Even though the proposed SHBDNN can significantly enhance the discriminative power of the binary codes, similar to other hashing methods, its capability is partially depended on the discriminative power of image features. The recent endtoend deep learningbased supervised hashing methods [28, 29, 30] have shown that joint learning image representations and binary hash codes in an endtoend fashion can boost the retrieval accuracy. Therefore, in this section, we propose to extend the proposed SHBDNN to an endtoend framework. Specifically, we integrate the convolutional neural network (CNN) with our supervised hashing network (SHBDNN) into a unified endtoend deep architecture, namely EndtoEnd Binary Deep Neural Network (E2EBDNN), which can jointly learn visual features and binary representations of images. In the following, we first introduce our proposed network architecture. We then describe the training process. Finally, we present experiments on various benchmark datasets.
Va Network architecture
Fig. 4 illustrates the overall architecture of the endtoend binary deep neural network – E2EBDNN. In details, the network consists of three main components: (i) a feature extractor, (ii) a dimensional reduction layer, and (iii) a binary optimizer component. We utilize AlexNet [25] as the feature extractor component of the E2EBDNN. In our configuration, we remove the last layer of AlexNet, namely the softmax layer, and consider its last fully connected layer (fc7) as the image representation.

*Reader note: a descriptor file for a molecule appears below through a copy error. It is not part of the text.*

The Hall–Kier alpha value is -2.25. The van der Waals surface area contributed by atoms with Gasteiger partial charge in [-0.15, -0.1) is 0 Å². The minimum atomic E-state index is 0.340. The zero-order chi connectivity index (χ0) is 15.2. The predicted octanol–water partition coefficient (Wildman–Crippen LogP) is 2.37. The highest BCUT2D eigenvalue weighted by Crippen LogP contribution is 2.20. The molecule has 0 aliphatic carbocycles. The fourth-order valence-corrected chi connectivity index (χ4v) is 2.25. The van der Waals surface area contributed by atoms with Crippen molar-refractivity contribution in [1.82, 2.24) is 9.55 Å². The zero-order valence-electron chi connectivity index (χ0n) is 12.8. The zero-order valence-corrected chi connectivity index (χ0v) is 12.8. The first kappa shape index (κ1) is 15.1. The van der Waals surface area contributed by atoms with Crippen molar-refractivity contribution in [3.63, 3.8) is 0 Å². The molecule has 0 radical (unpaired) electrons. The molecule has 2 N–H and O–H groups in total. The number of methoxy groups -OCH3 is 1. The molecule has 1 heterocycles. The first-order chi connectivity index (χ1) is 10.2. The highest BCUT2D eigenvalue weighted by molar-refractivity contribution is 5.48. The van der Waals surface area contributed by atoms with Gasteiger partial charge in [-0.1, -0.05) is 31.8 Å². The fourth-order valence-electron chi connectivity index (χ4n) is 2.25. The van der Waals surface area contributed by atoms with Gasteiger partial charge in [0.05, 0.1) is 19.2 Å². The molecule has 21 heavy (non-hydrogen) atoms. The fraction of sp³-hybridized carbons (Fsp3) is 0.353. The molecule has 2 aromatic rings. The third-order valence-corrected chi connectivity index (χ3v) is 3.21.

The dimensional reduction component (the DR layer) involves a fully connected layer for reducing the high dimensional image representations outputted by the feature extractor component into lower dimensional representations. We use the identity function as the activation function for this DR layer. The reduced representations are then used as inputs for the following binary optimizer component.